Fourth estate follies

Fourth estate follies

Stephen Fry quits Twitter after online roasting shock: this is news, right?

Parting is such tweet sorrow: Stephen Fry. Reuters/Kevork Djansezian

Stephen Fry has been, give or take the odd sabbatical, a prolific and entertaining tweeter for a number of years. Last week, however, in the wake of the febrile online reception that greeted his BAFTA remarks about the appearance of his friend Jenny Beavan, Fry decided the time was right to quit for good.

This time there will be no reconciliation and the split appears to be permanent. Writing on his website, Fry proclaimed that for him the fun was over. Using an aquatic metaphor, he wrote that the secret bathing pool in a magical glade had become stagnant. It was:

frothy with scum, clogged with weeds and littered with broken glass, sharp rocks and slimy rubbish. If you don’t watch yourself, with every move you’ll end up being gashed, broken, bruised or contused. Even if you negotiate the sharp rocks you’ll soon feel that too many people have peed in the pool for you to want to swim there any more.

To be fair, Fry is a regular high-profile target for those who presumably derive pleasure from relentlessly mocking his sexuality, celebrity profile or affliction with bipolar disorder.

Those of us unused to this kind of attention can only imagine the misery and frustration which must result from being continuously targeted.

Mob rule

Twitter is a dangerous playground for anyone in the public eye. Politicians are threatened with rape, sports stars are threatened with murder and women who have any opinions on anything are routinely subject to threats and ridicule. Yasmin Alibhai Brown, Laurie Penny and Charlotte Church are just three who seem to be perpetually firefighting.

It wasn’t supposed to be like this. Twitter was to be a vehicle whereby the great and the good could communicate with its public without the inconvenience of journalists or actual physical contact. It was to be the medium where the “brand” could be built. For some, such as pop star Katy Perry – who with 80m has the greatest number of followers – Twitter apparently is about maintaining an overwhelmingly one-way relationship with a fan base. For the fan, there is the illusion of closeness and the opportunity to gain insight into the day to day lives of their idols.

It’s common for stars such as Perry to employ teams of people to manage their accounts. It’s the modern day press office where stars can release any information directly to their followers. And in an era in which the appetite for celebrity gossip and information is seemingly unquenchable it is no wonder that journalists “take to Twitter” to search for material which will temporarily sate the demands of the 24-hour news cycle.

He said, she said

I’ve written before about the largely positive impact Twitter has had on journalism, and also the notion that it has had a trivialising effect: that it is lazy and convenient for journalists to rely on Twitter “outrages” for news. It is an inescapable fact that scores of commentators are now forced by their editors to pore over the inconsequential, partial and frequently absurd posturings of those capable of tweeting.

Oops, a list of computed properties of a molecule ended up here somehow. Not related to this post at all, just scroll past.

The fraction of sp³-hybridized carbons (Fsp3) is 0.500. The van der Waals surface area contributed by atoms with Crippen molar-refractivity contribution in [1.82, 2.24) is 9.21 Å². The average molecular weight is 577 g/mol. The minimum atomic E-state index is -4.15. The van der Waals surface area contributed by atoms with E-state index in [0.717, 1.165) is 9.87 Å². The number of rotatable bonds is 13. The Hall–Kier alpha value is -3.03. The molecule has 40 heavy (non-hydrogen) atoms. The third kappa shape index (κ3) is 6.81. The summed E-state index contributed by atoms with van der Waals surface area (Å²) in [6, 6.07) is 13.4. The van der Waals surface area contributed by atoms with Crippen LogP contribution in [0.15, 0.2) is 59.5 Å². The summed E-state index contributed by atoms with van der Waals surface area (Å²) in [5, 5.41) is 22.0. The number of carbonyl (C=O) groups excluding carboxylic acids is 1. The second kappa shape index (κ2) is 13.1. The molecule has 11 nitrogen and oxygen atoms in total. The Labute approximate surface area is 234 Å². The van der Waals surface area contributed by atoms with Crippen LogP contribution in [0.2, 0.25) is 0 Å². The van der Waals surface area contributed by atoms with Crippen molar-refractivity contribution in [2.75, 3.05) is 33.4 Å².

There is no question that writing copy on outrages is a relatively simple task – and it goes like this. A public figure posts or says something vaguely controversial. People then react on Twitter. The media then introduces the story, filling up the majority of the article with verbatim examples of what people have tweeted. For Stephen Fry, read Noel Edmonds or any number of other celebrities.

But we should obviously be very careful of overstating the importance of Twitter in terms of reflecting public opinion. When the Independent’s Simon Kelner wrote that Fry had been the subject of “public opprobrium”, one of the below-the-line comments remarked that just because someone had decided:

to have a whinge about someone on Twitter did NOT mean that the target of their criticism has in any way offended or upset the majority of normal, non-Twitter users.

In the US, 2013 findings by the PewResearchCentre indicated that reaction on Twitter to major political events and policy decisions often differs a great deal from public opinion as measured by surveys. In the UK, a recent report by Demos and Ipsos Mori attempted to get to grips with the complexities of social media research. In respect of the last general election, it concluded that, as highlighted by Mark Pack:

there was very little relationship between the online and offline datasets for politics. People were more satisfied with Cameron than Miliband when asked offline; on Twitter, Miliband received more support.

Haunt for hacks

But increasingly journalist’s lives are lived online and stories are harvested from an endlessly yielding crop. Remote technology company Triggertrap, analysed more than 100,000 Twitter accounts and discovered that most of the verified accounts belonged to journalists. Indeed, the report found that journalists make up nearly a quarter (24.6%) of the service’s authenticated users.

Equally as revealing (but hardly surprising) was the discovery that journalists and news organisations were the most prolific Twitter users. As Benjamin Muller of Poynter summarised:

News organisations and journalists tweet frequently about the content they produce and consume, and verified journalists follow more users on average compared to other verified groups in the Twitterverse.

In common with so many of my colleagues I fit neatly into the above bracket and am well aware that Twitter and social media in general will continue to provide content for news organisations. But not all content. That said, 24-hour news culture (and of course public appetite) mean that there will always be space for the transitory and lightweight.

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